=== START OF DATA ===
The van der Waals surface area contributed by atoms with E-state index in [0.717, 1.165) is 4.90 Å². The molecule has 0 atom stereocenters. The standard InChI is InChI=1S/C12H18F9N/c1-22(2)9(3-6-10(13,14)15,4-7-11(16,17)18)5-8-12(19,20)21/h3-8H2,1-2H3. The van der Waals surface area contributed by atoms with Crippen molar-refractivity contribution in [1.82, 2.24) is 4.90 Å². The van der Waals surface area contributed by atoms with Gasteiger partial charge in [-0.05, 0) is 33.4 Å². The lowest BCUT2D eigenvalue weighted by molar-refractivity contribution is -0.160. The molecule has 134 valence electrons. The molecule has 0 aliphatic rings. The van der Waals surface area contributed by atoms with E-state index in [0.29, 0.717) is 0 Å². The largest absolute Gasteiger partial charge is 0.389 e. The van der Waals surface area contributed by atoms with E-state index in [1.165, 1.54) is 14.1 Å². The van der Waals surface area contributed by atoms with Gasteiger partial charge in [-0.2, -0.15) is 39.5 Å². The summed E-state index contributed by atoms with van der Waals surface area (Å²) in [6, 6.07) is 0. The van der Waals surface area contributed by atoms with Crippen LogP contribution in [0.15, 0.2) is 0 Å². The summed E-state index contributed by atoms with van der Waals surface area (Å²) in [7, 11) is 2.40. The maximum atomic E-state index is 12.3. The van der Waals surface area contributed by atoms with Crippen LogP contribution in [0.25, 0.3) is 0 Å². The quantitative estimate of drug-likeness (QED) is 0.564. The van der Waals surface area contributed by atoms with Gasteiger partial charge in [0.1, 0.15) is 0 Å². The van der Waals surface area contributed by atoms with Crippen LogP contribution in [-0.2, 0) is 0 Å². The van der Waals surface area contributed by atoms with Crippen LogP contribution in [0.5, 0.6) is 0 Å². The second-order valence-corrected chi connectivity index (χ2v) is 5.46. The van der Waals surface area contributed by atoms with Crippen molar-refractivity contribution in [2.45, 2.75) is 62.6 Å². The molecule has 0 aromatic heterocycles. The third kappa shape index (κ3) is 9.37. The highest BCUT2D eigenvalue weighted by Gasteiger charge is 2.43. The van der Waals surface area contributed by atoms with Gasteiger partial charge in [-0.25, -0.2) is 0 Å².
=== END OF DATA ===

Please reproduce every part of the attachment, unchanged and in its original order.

The van der Waals surface area contributed by atoms with E-state index in [0.717, 1.165) is 4.90 Å². The molecule has 0 atom stereocenters. The standard InChI is InChI=1S/C12H18F9N/c1-22(2)9(3-6-10(13,14)15,4-7-11(16,17)18)5-8-12(19,20)21/h3-8H2,1-2H3. The van der Waals surface area contributed by atoms with Crippen molar-refractivity contribution in [1.82, 2.24) is 4.90 Å². The van der Waals surface area contributed by atoms with Gasteiger partial charge in [-0.05, 0) is 33.4 Å². The lowest BCUT2D eigenvalue weighted by molar-refractivity contribution is -0.160. The molecule has 134 valence electrons. The molecule has 0 aliphatic rings. The van der Waals surface area contributed by atoms with E-state index in [0.29, 0.717) is 0 Å². The largest absolute Gasteiger partial charge is 0.389 e. The van der Waals surface area contributed by atoms with E-state index in [1.165, 1.54) is 14.1 Å². The van der Waals surface area contributed by atoms with Gasteiger partial charge in [-0.2, -0.15) is 39.5 Å². The summed E-state index contributed by atoms with van der Waals surface area (Å²) in [6, 6.07) is 0. The van der Waals surface area contributed by atoms with Crippen LogP contribution in [0.15, 0.2) is 0 Å². The summed E-state index contributed by atoms with van der Waals surface area (Å²) in [7, 11) is 2.40. The maximum atomic E-state index is 12.3. The van der Waals surface area contributed by atoms with Crippen LogP contribution in [0.25, 0.3) is 0 Å². The quantitative estimate of drug-likeness (QED) is 0.564. The van der Waals surface area contributed by atoms with Gasteiger partial charge in [0.1, 0.15) is 0 Å². The van der Waals surface area contributed by atoms with Crippen LogP contribution in [-0.2, 0) is 0 Å². The van der Waals surface area contributed by atoms with Crippen LogP contribution in [0.5, 0.6) is 0 Å². The second-order valence-corrected chi connectivity index (χ2v) is 5.46. The van der Waals surface area contributed by atoms with Crippen molar-refractivity contribution in [2.45, 2.75) is 62.6 Å². The molecule has 0 aromatic heterocycles. The third kappa shape index (κ3) is 9.37. The highest BCUT2D eigenvalue weighted by Gasteiger charge is 2.43. The van der Waals surface area contributed by atoms with Gasteiger partial charge in [-0.25, -0.2) is 0 Å².